Chinese game developer NetEase’s shares surged 5.7% on their trading debut in Hong Kong on Thursday, after raising at least USD 2.7 billion for its secondary listing, while online retailer JD.com priced its offering on the city’s exchange at a narrow discount to its New York close.
The dual developments could encourage a string of other US-listed mainland companies to line up for secondary offerings on the Hong Kong Stock Exchange amid threats from Washington of being pushed out of American exchanges.
NetEase shares opened at 133 Hong Kong dollars (USD 17.16), compared with the issue price of HKD 123. The shares rose as high as HKD 135.20 in early trading, but ceded gains in the afternoon to close at their intraday low of HKD 130. The benchmark Hang Seng Index ended the day 2.3% lower in line with global equity weakness after the US Federal Reserve on Wednesday flagged a long, drawn out economic recovery.
NetEase’s American depositary receipts on the Nasdaq closed up 3.8% at USD 424.98 on Wednesday. One ADR represents 25 Hong Kong shares.
Separately, JD.com has priced its Hong Kong offering at HKD 226, or 3.9% lower than its New York close, to raise USD 3.88 billion. The offer was multiple times subscribed, with the retail portion alone attracting applications that exceeded the shares on offer by 40 times, people familiar with the matter said.
Equity listings in Hong Kong sap liquidity from the city’s financial system because retail applications, which typically are heavily oversubscribed, require money up front. That can temporarily divert hundreds of billions of Hong Kong dollars toward a small lot of shares before a large listing, which also strengthens the currency.
NetEase’s retail offering was 360 times subscribed. That prompted the company to increase the allocation to retail investors to 20.58 million shares from 5.15 million planned originally, it said in a statement to the exchange. That allocation means the retail proportion accounts for about 12% of the offering, it said.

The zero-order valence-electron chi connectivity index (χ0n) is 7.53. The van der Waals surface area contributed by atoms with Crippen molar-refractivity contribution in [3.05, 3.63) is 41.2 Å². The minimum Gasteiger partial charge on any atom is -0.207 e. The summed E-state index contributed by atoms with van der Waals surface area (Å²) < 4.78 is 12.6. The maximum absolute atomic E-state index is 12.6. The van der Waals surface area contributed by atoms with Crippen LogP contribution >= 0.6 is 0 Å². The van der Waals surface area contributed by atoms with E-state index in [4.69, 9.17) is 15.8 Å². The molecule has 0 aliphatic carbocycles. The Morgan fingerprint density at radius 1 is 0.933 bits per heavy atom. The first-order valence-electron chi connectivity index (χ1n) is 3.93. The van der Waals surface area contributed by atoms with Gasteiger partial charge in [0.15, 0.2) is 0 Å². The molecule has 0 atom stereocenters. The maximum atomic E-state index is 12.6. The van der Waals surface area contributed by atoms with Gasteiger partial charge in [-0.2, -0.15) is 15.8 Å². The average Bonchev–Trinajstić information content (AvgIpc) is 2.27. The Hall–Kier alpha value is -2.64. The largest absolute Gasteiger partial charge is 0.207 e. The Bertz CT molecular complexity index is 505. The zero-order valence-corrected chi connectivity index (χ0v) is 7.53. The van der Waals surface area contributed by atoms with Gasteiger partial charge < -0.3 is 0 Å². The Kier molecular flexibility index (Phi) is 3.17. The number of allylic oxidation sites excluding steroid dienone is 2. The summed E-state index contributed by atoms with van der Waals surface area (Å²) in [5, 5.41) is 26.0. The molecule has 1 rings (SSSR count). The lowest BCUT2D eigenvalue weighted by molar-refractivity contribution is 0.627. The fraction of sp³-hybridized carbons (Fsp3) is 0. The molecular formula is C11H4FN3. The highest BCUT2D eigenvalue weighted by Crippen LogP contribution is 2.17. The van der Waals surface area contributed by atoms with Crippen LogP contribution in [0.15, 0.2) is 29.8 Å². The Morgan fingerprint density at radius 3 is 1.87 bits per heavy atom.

Chinese firms are tapping Hong Kong after the US Senate last month approved a bill that could force mainland companies to delist if they fail to comply with US regulatory standards for three consecutive years. Currently, foreign companies are subject to a lower standard of scrutiny.
“We expect to see a fractious relationship in the medium term between the US and China,” Paras Anand, chief investment officer for Asia Pacific at Fidelity International, said in a webinar on Thursday. “Repatriation of listed Chinese companies from the US to Hong Kong is going to be a meaningful and structural trend.”
About 42 Chinese companies trading on US stock exchanges qualify for listing in Hong Kong. If they issue 5% of their outstanding shares in Hong Kong, it would amount to capital raising of USD 27 billion, UBS analysts said in an investors’ note.
In a sign of further confidence in the Hong Kong equity market, China Bohai Bank, in which Standard Chartered owns a 20% stake, won listing approval from the stock exchange for a USD 2 billion initial public offering, people familiar with the transaction said. The bank will hold investor discussions next week.
Investor demand for IPOs also is boosting the appetite for Hong Kong’s currency.
The Hong Kong Monetary Authority, the de facto central bank, has intervened several times this year, including twice this week, as the currency strengthened to its trading limit. The Hong Kong dollar is tightly pegged to the greenback at 7.75-7.85 per US dollar, and the HKMA maintains that range by intervention.
Hong Kong’s linked exchange-rate system was introduced in 1983 to halt a rapid fall of the currency, which was free-floating at the time, as the UK, which then ruled the territory, discussed the city’s future with China.
The peg has become a widely discussed topic during times of economic stress, with several fund managers betting on its demise over the years, only to retreat.
Hedge fund manager Crispin Odey wagered against the peg for more than two years before giving up in 2018. Investor and philanthropist George Soros attempted — and failed — to break the peg during the Asian financial crisis in 1998, while hedge fund manager Bill Ackman’s bet on an appreciation of the Hong Kong dollar in 2011 also met a similar fate.
Kyle Bass, the Dallas-based founder of Hayman Capital Management, last year bet the peg would collapse amid city protests. He is starting a new fund that will make all-or-nothing wagers on a collapse of Hong Kong’s currency peg, Bloomberg reported this week, citing sources.
The strategy is either designed to generate outsized gains if Hong Kong’s currency tumbles against the US dollar or lose it all if the peg is still intact after 18 months, the report said.
The currency was trading at 7.7505 against the US dollar on Thursday.